College campuses have traditionally been considered bastions of free speech, where students can express their views and engage in robust discussions without fear of censorship or retaliation.
However, there have been instances where students’ freedom of speech has been curtailed or violated on campus, leading to concerns about the limits of free speech on college campuses.
If you find yourself in a situation where your freedom of speech has been violated at your university, it can be a confusing and frustrating experience. Our team at the DC Student Defense has experience with these situations so we can help you figure out what the steps you can take to protect your rights.
Freedom of speech cases at a college or university
Because college students are no longer minors, they tend to have more protections when it comes to freedom of speech.
Unfortunately, that doesn’t always mean that universities and colleges follow the rules.
In fact, they may still try to retaliate against students in different ways, which can include:
- Threatening scholarships
- Putting you on academic probation
- Disciplinary procedures against students or student organizations
Whether they are justified is another matter.
If you feel like your rights have been violated, it’s important to consult experienced attorneys like ours at DC Student Defense. Universities may seem confident in their actions, but that doesn’t necessarily mean they are in the right.
Are there different rules when it comes to freedom of speech and private colleges vs. public universities?
Yes, there are different rules when it comes to freedom of speech and private colleges versus public universities.
Public universities are bound by the First Amendment to the United States Constitution, which guarantees freedom of speech, among other rights. As government entities, public universities cannot restrict speech unless it falls into specific categories of unprotected speech, such as incitement to violence, obscenity, or defamation.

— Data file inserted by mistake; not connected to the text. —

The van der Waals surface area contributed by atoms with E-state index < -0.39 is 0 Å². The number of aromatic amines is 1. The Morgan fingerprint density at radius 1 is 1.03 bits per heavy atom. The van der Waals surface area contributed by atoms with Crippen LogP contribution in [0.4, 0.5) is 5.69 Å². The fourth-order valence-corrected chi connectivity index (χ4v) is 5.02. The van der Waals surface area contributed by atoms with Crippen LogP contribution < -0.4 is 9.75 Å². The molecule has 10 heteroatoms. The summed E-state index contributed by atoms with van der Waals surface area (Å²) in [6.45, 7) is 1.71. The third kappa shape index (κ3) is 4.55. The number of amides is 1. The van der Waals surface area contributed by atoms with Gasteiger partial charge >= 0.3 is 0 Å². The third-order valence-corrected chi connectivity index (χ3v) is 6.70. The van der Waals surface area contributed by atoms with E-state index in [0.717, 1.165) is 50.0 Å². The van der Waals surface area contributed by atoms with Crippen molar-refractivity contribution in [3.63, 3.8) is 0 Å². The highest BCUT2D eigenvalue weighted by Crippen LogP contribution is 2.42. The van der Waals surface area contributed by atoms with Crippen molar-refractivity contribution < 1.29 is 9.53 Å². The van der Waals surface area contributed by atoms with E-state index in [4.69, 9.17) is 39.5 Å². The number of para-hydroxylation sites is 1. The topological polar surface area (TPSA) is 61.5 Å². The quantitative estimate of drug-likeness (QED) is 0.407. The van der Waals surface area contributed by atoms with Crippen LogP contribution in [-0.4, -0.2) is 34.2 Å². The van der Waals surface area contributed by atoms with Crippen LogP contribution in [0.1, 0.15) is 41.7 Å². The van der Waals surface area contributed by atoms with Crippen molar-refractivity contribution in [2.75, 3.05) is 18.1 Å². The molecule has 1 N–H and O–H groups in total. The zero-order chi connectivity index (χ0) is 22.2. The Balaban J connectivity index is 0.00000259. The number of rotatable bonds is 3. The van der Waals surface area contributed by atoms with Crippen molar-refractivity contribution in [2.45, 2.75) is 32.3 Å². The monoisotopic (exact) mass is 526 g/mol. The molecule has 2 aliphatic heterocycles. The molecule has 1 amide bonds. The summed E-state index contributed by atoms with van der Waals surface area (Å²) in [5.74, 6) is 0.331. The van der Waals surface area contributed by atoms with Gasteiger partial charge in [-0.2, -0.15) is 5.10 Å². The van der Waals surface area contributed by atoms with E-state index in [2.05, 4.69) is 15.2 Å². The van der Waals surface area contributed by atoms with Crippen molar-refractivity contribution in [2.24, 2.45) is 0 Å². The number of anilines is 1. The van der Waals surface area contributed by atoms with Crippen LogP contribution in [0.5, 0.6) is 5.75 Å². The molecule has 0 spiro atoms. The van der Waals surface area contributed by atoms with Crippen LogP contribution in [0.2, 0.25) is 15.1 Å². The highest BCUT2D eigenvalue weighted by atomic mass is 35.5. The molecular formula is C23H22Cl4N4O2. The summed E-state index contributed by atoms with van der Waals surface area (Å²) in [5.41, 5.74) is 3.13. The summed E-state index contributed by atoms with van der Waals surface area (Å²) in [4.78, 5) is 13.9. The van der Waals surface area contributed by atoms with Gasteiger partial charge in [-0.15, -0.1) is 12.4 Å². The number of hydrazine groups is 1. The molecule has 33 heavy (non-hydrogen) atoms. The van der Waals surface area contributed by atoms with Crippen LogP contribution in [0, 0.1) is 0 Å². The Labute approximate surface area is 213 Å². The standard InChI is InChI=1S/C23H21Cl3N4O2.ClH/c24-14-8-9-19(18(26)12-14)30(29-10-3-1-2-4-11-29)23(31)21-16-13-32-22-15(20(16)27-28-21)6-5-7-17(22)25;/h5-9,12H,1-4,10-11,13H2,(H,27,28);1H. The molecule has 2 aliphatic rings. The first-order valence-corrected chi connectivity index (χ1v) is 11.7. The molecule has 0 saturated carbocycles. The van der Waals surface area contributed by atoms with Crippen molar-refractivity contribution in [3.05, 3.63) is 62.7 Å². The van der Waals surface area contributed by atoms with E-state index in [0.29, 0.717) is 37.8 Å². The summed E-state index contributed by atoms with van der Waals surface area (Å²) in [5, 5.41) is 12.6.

Private colleges, on the other hand, are not bound by the First Amendment. While many private colleges may have policies that protect freedom of speech, they are free to set their own rules and restrictions on speech as they see fit.
That being said, private colleges that receive federal funding must abide by Title IX, which prohibits sex discrimination in education, including sexual harassment and assault. In recent years, there have been debates over whether Title IX has been used to stifle free speech on college campuses.
Overall, while both public universities and private colleges may have policies that protect freedom of speech, public universities are bound by the First Amendment, which places greater constraints on their ability to regulate speech.
What to do if you think your free speech has been violated at your university
If you think your free speech has been violated at your university, there are several steps you can take to address the situation and protect your rights:
- Document the incident: Write down the details of the incident, including the date, time, location, and what was said or done that you believe violated your free speech rights. Be as specific and detailed as possible.
- Review university policies: Review your university’s policies on free speech and expression to determine whether your rights have been violated. If you’re not sure where to find these policies, contact your university’s student affairs office or ombudsman.
- Talk to the person or group involved: If possible, talk to the person or group who you believe violated your free speech rights. Explain your concerns and try to come to a resolution.
- Seek legal advice from a dedicated student defense attorney: If your university doesn’t take action to address your complaint or if you believe your rights have been violated under the law, contact a lawyer like our team at DC Student Defense.
Don’t hesitate to speak up and take action if you believe your free speech rights have been violated.
Contact our team of attorneys at DC Student Defense
Students, whether kids or young adults, should be able to exercise their rights and advocate for themselves. And they don’t have to do that alone. DC Student Defense proudly works to fight for students in the now. That way, we can help protect their future, but also our future as a society. Contact DC Student Defense now to discuss your case.
These materials have been prepared by Cohen Seglias for informational purposes only and are not intended and should not be construed as legal advice.